1894, San Francisco US – California Midwinter International Exposition

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1894 San Francisco

Name:California Midwinter International Exposition
Dates:27 Jan – 5 Jul 1894
Days:c 159 days
Venue:Piedmont Park (later Golden Gate Park)
– 64 ha (160 acres)
Theme:to promote California as a land of endless opportunities, with good weather, arable land…
Exhibitors:38 countries and colonies, 5 states and 36 counties (from California)
Awards:No data
Visitors:1,315,022, with staff and employees 2,219,440
50c for adults, 25c for children – reduced for aftr 5pm and Saturdays and special days
Legacy:Costs of $1,193,260.70 and a profit of $66,851.49, The Fine Arts building remained in the park until 1929, becoming SF’s first municipal museum, though today it is substantially rebuilt.
By the end of the 1890s SF’s population grew from 300,000 to 400,000

This was the first major exhibition held in San Francisco.

1894 de Young and his paper

Michael Henry de Young, had with his brother, founded the San Francisco Chronicle. He was the VP of the National Commission at the Columbia Exposition and Commissioner for the California exhibits. As he attended the 1893 Chicago event he saw that an exhibition in San Francisco could bring wealth and interest to the city. San Francisco had grown to a population of 300,000 but in 1893 was suffering from a depression, along with much of the USA.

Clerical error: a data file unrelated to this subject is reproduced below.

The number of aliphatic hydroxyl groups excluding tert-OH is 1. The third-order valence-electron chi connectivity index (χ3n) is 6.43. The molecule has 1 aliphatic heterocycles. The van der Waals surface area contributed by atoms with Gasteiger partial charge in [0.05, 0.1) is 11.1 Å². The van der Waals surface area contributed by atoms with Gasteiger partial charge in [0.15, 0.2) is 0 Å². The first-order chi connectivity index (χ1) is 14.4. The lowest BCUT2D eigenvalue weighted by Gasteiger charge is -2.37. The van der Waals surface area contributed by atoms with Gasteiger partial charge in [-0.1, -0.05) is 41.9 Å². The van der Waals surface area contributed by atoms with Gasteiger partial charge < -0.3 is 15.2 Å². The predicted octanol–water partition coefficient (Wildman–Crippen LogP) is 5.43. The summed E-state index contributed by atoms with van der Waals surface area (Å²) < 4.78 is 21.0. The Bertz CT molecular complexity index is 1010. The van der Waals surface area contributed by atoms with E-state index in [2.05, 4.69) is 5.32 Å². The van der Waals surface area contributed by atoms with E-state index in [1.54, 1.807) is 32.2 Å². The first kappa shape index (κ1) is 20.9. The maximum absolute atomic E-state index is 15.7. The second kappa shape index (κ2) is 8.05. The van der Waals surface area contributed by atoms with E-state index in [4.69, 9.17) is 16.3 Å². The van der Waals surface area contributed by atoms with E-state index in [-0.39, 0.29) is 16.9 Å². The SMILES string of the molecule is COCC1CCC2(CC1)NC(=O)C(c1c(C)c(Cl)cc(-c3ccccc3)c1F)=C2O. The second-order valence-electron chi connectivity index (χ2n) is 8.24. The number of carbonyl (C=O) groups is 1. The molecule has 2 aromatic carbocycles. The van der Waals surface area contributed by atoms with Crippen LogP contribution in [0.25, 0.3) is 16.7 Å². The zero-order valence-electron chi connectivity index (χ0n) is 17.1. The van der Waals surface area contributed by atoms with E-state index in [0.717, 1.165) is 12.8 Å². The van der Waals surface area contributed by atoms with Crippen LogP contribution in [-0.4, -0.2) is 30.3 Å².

de Young gathered San Francisco participants at Chicago and revealed his plan for a Jan 1894 exhibition in their city, they pledaged $40,000. He telegraphed the Governor of California, the San Francisco mayor and other business contacts to expand support for it.

1894 Montage of buildings

The venue, controversially located in Pedmont Park adjacent to the subsequent site of Golden Gate Bridge, became known as the ‘Midwinter Fair’.

It consisted of the 16,444 sq m (177,000 sq ft) Manufactures & Liberal Arts building 140.8 x 68.6m (462 x 225 ft), the Mechanical Arts Building 100.6 x 48.8m (330 x 160 ft), a California-mission style Horticultural & Agricultural Building 121.9 x 61.0m (400 x 200 ft), plus the pseuod-Egyptian Fine Arts Builidng and an Administration Building (with a 41.1m [135 ft] tall dome). There were also country and state pavilions, corporate buildings, a Japanese Tea Garden – a total of 120 buildings.

de Young insisted that their architecture should not be ‘classical’, fearing they would compare poorly with other exhibitions use of that genre, and instead suggested the theme was San Francisco as a ‘Sunset City’.

A mailing campaign achieved articles appearing in c2,500 publications worldwide, an effective free alternative to paid advertising. Offering free entry to press members who would report on the show added to this campaign.

1894 general views featuring the Bonet Tower

The Bonet Tower, was Frenchman Leopold Bonet’s version of the Eiffel Tower, at 82.9m (272 ft) it was a third of the size of the Paris tower, yet dominated the site. Elevator rides to the top cost $0.25, and rides to the first level cost $0.10. He used steel to build his tower (not iron), the first such usage in the USA. He, like the Eiffel, illuminated the tower with over 3,000 incandescent ights, but added a disc ‘programmer’ to create lighting effects. He also placed a powerful searchlight at its top, reportedly permitting someone to read a newspaper at ten miles distance, Eiffel’s claimed only one mile.